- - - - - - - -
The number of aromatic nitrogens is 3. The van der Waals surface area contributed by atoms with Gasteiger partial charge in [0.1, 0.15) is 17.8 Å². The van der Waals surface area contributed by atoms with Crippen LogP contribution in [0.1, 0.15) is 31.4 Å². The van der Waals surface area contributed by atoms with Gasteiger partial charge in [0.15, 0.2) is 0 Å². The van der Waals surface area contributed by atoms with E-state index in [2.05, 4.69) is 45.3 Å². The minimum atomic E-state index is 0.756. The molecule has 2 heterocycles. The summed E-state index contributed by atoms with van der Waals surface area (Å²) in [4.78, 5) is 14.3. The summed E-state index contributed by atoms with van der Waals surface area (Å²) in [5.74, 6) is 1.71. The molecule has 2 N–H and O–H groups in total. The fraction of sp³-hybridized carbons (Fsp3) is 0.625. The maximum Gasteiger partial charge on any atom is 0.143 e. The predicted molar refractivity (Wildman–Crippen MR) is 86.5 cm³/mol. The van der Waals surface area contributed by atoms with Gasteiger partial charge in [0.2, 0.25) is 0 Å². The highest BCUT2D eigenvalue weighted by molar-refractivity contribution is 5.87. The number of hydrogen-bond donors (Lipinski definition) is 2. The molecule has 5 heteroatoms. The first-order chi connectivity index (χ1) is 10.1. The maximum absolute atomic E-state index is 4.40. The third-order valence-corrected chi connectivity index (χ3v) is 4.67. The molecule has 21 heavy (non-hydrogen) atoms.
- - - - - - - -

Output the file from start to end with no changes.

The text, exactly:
The number of aromatic nitrogens is 3. The van der Waals surface area contributed by atoms with Gasteiger partial charge in [0.1, 0.15) is 17.8 Å². The van der Waals surface area contributed by atoms with Crippen LogP contribution in [0.1, 0.15) is 31.4 Å². The van der Waals surface area contributed by atoms with Gasteiger partial charge in [0.15, 0.2) is 0 Å². The van der Waals surface area contributed by atoms with E-state index in [2.05, 4.69) is 45.3 Å². The minimum atomic E-state index is 0.756. The molecule has 2 heterocycles. The summed E-state index contributed by atoms with van der Waals surface area (Å²) in [4.78, 5) is 14.3. The summed E-state index contributed by atoms with van der Waals surface area (Å²) in [5.74, 6) is 1.71. The molecule has 2 N–H and O–H groups in total. The fraction of sp³-hybridized carbons (Fsp3) is 0.625. The maximum Gasteiger partial charge on any atom is 0.143 e. The predicted molar refractivity (Wildman–Crippen MR) is 86.5 cm³/mol. The van der Waals surface area contributed by atoms with Gasteiger partial charge in [0.2, 0.25) is 0 Å². The highest BCUT2D eigenvalue weighted by molar-refractivity contribution is 5.87. The number of hydrogen-bond donors (Lipinski definition) is 2. The molecule has 5 heteroatoms. The first-order chi connectivity index (χ1) is 10.1. The maximum absolute atomic E-state index is 4.40. The third-order valence-corrected chi connectivity index (χ3v) is 4.67. The molecule has 21 heavy (non-hydrogen) atoms.